4. In a transmitter having a circular waveguide for passing electromagnetic energy, and a parabolic rellector, in combination with a feed including a dielectric lens of cylindrical shape and having a conical impedance matching portion at its outer end for receiving electromagnetic energy from said waveguide, a convex lens being mounted at the outer end of said cylindrical lens, the face of said convex lens opposite said parabolic reflector being coated with a reflecting surface, said surface including an orifice, said surface being arranged to reflect the major portion of said electromagnetic energy back through said convex lens to said parabolic reflector, and a plurality of cylindrical dielectric lens pieces secured together, said pieces of lenses having a reflecting coating on their cylindrical surfaces, whereby said portion of electromagnetic energy that passes through said orifice in said reflecting surface is retracted through substantially 180 to its former direction and thereby produces a lobe that extends beyond the substantially circular scan pattern produced by the electromagnetic energy reflected by said reflecting surface to said parabolic reflector.

5. In a transmitter having a waveguide for passing electromagnetic energy, and reflector, in combination with a feed'comprising a dielectric lens including an impedance matching portion at one of its ends for receiving electromagnetic energy from said waveguide, said lens being mounted within said waveguide, a convex lens mounted at the outer end of said cylindrical lens, reflecting means mounted opposite said reflector and including an orifice, said reflecting means being arranged to reflect the major portion of said electromagnetic energy back through said convex lens to said reflector, and means for turning a portion of electromagnetic energy that passes through said orice in said reflecting means through substantially 180 to its former direction.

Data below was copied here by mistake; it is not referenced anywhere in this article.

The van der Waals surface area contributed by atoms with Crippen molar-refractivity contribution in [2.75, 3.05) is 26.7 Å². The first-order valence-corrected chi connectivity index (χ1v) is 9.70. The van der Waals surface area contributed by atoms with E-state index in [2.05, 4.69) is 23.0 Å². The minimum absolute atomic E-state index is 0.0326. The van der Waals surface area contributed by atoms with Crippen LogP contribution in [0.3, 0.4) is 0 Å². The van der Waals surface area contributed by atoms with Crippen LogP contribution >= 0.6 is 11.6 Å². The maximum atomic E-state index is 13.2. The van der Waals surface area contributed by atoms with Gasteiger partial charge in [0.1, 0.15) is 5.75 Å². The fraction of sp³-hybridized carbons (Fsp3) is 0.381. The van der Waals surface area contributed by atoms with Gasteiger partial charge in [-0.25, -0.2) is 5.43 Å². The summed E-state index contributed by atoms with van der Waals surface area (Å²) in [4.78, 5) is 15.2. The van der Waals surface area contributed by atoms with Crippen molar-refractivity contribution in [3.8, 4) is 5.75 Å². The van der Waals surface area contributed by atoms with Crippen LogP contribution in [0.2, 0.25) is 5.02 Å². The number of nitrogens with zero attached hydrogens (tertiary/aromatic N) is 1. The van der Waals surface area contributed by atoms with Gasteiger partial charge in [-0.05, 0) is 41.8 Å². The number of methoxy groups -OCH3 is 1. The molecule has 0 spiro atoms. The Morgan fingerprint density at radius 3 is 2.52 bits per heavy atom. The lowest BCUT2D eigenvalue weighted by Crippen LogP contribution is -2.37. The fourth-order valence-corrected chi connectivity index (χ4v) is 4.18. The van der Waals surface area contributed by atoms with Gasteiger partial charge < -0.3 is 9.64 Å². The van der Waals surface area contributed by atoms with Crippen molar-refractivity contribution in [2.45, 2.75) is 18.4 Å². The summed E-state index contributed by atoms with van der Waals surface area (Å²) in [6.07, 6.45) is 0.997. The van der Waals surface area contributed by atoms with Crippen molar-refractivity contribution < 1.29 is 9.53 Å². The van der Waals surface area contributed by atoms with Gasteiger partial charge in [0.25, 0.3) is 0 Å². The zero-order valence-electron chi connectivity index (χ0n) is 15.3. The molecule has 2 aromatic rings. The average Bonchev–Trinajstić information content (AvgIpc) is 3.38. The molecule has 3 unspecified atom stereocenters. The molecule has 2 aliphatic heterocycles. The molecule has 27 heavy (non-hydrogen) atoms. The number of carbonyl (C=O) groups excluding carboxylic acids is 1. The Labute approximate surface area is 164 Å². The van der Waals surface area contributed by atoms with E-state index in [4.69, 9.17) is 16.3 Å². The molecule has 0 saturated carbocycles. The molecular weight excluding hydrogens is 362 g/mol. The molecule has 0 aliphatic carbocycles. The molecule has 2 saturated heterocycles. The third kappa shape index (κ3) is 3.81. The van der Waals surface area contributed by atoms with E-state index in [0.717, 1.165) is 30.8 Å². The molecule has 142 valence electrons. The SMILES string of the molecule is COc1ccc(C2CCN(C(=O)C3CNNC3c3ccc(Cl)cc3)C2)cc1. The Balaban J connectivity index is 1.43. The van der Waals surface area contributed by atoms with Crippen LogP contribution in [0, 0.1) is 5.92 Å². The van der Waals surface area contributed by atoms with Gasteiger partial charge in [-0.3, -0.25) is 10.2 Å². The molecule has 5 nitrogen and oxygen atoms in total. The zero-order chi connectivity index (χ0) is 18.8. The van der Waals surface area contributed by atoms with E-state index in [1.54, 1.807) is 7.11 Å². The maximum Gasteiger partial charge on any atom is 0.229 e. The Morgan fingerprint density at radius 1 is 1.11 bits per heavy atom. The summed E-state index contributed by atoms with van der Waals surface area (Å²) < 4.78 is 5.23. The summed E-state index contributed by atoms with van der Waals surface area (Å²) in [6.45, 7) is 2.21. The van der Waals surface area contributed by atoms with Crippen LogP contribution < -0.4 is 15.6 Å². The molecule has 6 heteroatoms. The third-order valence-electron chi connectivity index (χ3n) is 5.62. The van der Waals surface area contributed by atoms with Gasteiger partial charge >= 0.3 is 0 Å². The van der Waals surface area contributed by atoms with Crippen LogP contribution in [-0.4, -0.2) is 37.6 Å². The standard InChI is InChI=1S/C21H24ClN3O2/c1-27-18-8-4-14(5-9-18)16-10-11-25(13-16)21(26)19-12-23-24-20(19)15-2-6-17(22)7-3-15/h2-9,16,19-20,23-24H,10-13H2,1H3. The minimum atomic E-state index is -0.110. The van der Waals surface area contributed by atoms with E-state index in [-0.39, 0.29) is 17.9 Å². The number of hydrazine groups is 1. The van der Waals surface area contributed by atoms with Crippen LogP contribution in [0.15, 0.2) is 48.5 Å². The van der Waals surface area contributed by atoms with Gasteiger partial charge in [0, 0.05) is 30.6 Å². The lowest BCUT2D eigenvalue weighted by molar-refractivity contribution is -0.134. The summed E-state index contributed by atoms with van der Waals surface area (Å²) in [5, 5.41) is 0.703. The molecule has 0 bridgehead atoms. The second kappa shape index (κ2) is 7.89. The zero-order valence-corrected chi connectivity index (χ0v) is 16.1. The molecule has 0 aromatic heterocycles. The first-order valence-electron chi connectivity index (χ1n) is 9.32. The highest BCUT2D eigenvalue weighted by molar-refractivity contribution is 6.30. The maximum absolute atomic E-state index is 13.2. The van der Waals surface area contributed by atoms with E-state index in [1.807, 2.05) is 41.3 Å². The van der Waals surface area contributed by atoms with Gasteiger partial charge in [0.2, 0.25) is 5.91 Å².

References Cited in the file of this patent UNITED STATES PATENTS 2,429,640 Mieher et al Oct. 28, 1947 2,531,455 Barrow et al. NOV. 28, 1950 2,617,029 Plummer et al NOV. 4, 1952 ,-v Y n`

Patent Citations
Cited PatentFiling datePublication dateApplicantTitle
US2429640 *Oct 17, 1942Oct 28, 1947Sperry Gyroscope Co IncDirective antenna
US2531455 *Dec 7, 1942Nov 28, 1950Sperry CorpDirective antenna structure
US2617029 *Jun 29, 1948Nov 4, 1952Gilbert WilkesNutating antenna
Referenced by
Citing PatentFiling datePublication dateApplicantTitle
US3255455 *Jul 24, 1962Jun 7, 1966Siemens AgCassegrain antenna
US3430244 *Nov 25, 1964Feb 25, 1969Radiation IncReflector antennas
US4458250 *Jun 5, 1981Jul 3, 1984The United States Of America As Represented By The Secretary Of The Navy360-Degree scanning antenna with cylindrical array of slotted waveguides
US7212170 *May 12, 2005May 1, 2007Lockheed Martin CorporationAntenna beam steering via beam-deflecting lens and single-axis mechanical rotator
US7656345Feb 2, 2010Ball Aerospace & Technoloiges Corp.Low-profile lens method and apparatus for mechanical steering of aperture antennas
US8068053Nov 29, 2011Ball Aerospace & Technologies Corp.Low-profile lens method and apparatus for mechanical steering of aperture antennas
Classifications
U.S. Classification343/754, 343/781.00R, 343/785, 343/761, 343/783, 343/782
International ClassificationH01Q3/00, H01Q3/18
Cooperative ClassificationH01Q3/18
European ClassificationH01Q3/18